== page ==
Thursday, August 13, 2010 7:00 PM
Jackie Robinson Park
89 Bradhurst Avenue
New York, NY
Born in New Orleans, Powell first took up drums, but was immediately attracted to the trombone when he first saw one played in a marching band. “I was fascinated by this shiny instrument and this guy parading down the street playing it. I couldn’t take my eyes off of him,” he told Bob Bernotas (Online Trombone Journal, 1997). By age 14, he was gigging around Crescent City with a band of other teen musicians, and by 16 was on the road with the King Kolax Band. He joined Lionel Hampton’s band soon after. Moving to New York in 1951, he was playing at the Apollo Theater when he was tapped for a trombone opening in the Count Basie Band, a position he held for the next 12 years. More than 30 years later, Benny noted that “People still ask me, ‘Is the band in town?’ And I left the band in 1963! So, you know, people very much associate me with the band and I’m proud to say that, because it’s opened a lot of doors for me. When I got my first Broadway show or my first television show, it was because I had been with Count Basie and they figured, ‘If he was with Count Basie’s band for 12 years, this guy must know something.’”
Powell ultimately left the Basie band to make his way as a soloist. “We all have to eventually leave big bands if we want to be soloists,” he told Bob Bernotas. “So it’s not so much that I wanted to start my own band. It’s just that I didn’t get the opportunity to play that much with Basie’s band.” In Los Angeles in the mid 1970s, Powell connected with Randy Weston, with whom he would perform regularly through the end of the century. While in California, he also worked in the orchestra of the Merv Griffin Show. Over the years he also worked with Harry “Sweets” Edison, whom he regarded as a mentor; the Thad Jones/Mel Lewis Orchestra, Abdullah Ibrahim, Frank Foster, Benny Carter, Duke Pearson, John Carter, Jimmy Heath, Bill Holman and more, and with singers Sarah Vaughan, Joe Williams and Aretha Franklin. Despite an unsuccessful kidney transplant in the early 1990s, Powell continued to perform and became heavily involved in jazz education, serving on the faculty of the New School for Jazz and the Performing Arts in Manhattan.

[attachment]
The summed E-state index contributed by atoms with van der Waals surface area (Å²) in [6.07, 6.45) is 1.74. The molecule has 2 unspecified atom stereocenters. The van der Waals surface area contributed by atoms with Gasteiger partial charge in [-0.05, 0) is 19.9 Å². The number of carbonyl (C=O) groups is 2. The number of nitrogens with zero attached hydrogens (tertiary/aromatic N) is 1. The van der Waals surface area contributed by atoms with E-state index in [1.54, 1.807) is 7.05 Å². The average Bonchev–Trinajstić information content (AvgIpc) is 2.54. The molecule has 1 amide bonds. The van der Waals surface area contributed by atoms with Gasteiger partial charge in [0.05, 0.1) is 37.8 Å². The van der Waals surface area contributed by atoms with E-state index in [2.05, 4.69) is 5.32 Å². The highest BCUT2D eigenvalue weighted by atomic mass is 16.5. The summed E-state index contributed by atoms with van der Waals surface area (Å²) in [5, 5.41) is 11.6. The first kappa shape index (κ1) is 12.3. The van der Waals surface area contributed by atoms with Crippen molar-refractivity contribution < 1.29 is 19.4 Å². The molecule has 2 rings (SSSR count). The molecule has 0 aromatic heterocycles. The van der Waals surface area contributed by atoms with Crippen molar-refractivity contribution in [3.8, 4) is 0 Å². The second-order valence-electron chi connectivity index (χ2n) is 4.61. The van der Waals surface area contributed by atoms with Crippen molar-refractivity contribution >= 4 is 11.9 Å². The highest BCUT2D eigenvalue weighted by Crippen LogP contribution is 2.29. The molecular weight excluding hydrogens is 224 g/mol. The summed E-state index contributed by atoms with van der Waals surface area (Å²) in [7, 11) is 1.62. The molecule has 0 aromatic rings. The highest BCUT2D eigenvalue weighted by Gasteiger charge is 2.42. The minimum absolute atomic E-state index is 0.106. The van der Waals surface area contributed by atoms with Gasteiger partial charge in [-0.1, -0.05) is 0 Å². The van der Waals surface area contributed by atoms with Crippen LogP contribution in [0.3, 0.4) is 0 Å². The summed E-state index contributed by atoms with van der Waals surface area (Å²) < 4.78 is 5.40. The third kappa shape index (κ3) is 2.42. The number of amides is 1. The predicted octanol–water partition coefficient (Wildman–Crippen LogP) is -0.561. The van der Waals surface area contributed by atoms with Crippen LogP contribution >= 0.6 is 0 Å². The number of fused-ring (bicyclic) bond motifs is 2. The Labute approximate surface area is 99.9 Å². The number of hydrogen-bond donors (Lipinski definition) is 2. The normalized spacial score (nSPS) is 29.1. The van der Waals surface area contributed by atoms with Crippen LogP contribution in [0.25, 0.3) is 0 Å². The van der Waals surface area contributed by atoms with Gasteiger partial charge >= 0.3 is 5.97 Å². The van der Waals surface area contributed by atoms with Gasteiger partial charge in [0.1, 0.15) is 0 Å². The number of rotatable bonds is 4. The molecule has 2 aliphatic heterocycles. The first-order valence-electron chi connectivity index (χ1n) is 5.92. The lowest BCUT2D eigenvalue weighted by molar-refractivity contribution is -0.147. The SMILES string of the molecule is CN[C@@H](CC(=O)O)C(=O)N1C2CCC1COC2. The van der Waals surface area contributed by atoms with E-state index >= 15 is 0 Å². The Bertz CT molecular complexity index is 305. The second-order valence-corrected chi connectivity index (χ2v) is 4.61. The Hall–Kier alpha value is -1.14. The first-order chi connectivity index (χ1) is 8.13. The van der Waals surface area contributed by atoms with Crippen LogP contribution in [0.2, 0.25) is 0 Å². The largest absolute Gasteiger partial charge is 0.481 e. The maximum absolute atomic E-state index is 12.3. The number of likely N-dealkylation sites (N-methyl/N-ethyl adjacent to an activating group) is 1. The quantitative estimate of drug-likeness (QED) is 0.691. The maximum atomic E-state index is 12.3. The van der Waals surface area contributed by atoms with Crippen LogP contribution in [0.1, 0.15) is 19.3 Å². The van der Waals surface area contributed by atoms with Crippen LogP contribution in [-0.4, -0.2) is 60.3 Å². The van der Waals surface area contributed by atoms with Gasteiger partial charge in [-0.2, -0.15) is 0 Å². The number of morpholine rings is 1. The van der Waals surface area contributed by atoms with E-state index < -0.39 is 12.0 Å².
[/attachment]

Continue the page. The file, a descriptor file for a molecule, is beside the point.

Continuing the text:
Benny Powell amassed a significant discography both within and outside of jazz, mostly as sideman. He recorded with Earth, Wind and Fire, Doctor John, Sammy Davis, Jr., Ray Charles and Ry Cooder, among others, in addition to such jazz artists as Duke Ellington, Buck Clayton, Frank Wess, Billie Holiday, Nat King Cole, Donald Byrd, J.J Johnson, David “Fathead” Newman, Oliver Nelson, Roland Kirk, Stanley Turrentine, Quincy Jones, Herbie Hancock, Joe Henderson, Ernie Wilkins, Les McCann, Frank Sinatra, and all artists mentioned earlier. As leader, he made too few recordings, including his last, Nextep (2008, Origin). Source: JazzPolice.com